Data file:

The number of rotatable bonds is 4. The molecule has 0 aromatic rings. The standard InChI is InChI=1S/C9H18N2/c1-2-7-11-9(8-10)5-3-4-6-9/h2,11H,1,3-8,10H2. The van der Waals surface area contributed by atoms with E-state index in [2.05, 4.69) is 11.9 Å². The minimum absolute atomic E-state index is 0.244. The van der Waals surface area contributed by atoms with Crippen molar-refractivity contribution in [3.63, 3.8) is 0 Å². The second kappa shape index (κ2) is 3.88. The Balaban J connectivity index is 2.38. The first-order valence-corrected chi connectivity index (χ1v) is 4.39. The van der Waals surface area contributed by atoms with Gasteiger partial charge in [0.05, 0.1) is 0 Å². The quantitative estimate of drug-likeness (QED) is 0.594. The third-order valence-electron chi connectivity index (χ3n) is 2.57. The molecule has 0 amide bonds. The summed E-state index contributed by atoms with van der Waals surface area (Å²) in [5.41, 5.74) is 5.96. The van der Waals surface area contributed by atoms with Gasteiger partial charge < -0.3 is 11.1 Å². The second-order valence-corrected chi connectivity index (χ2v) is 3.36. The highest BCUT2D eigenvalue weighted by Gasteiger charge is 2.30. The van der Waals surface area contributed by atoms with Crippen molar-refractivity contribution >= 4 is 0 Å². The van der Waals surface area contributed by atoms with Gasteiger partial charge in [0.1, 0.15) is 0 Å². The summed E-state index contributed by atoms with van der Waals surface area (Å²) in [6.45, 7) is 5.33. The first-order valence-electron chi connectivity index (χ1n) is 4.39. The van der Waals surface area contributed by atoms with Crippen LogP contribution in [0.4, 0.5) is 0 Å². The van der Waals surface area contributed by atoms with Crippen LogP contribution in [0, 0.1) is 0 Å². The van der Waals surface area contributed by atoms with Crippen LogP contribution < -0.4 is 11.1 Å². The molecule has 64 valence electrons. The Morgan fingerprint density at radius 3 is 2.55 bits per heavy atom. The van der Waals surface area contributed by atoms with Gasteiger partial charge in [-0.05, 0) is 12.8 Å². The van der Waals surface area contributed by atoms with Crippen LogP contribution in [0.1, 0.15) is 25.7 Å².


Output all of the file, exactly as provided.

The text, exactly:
The number of rotatable bonds is 4. The molecule has 0 aromatic rings. The standard InChI is InChI=1S/C9H18N2/c1-2-7-11-9(8-10)5-3-4-6-9/h2,11H,1,3-8,10H2. The van der Waals surface area contributed by atoms with E-state index in [2.05, 4.69) is 11.9 Å². The minimum absolute atomic E-state index is 0.244. The van der Waals surface area contributed by atoms with Crippen molar-refractivity contribution in [3.63, 3.8) is 0 Å². The second kappa shape index (κ2) is 3.88. The Balaban J connectivity index is 2.38. The first-order valence-corrected chi connectivity index (χ1v) is 4.39. The van der Waals surface area contributed by atoms with Gasteiger partial charge in [0.05, 0.1) is 0 Å². The quantitative estimate of drug-likeness (QED) is 0.594. The third-order valence-electron chi connectivity index (χ3n) is 2.57. The molecule has 0 amide bonds. The summed E-state index contributed by atoms with van der Waals surface area (Å²) in [5.41, 5.74) is 5.96. The van der Waals surface area contributed by atoms with Gasteiger partial charge < -0.3 is 11.1 Å². The second-order valence-corrected chi connectivity index (χ2v) is 3.36. The highest BCUT2D eigenvalue weighted by Gasteiger charge is 2.30. The van der Waals surface area contributed by atoms with Crippen molar-refractivity contribution >= 4 is 0 Å². The van der Waals surface area contributed by atoms with Gasteiger partial charge in [0.1, 0.15) is 0 Å². The summed E-state index contributed by atoms with van der Waals surface area (Å²) in [6.45, 7) is 5.33. The first-order valence-electron chi connectivity index (χ1n) is 4.39. The van der Waals surface area contributed by atoms with Crippen LogP contribution in [0.4, 0.5) is 0 Å². The van der Waals surface area contributed by atoms with Crippen LogP contribution in [0, 0.1) is 0 Å². The van der Waals surface area contributed by atoms with Crippen LogP contribution < -0.4 is 11.1 Å². The molecule has 64 valence electrons. The Morgan fingerprint density at radius 3 is 2.55 bits per heavy atom. The van der Waals surface area contributed by atoms with Gasteiger partial charge in [-0.05, 0) is 12.8 Å². The van der Waals surface area contributed by atoms with Crippen LogP contribution in [0.1, 0.15) is 25.7 Å².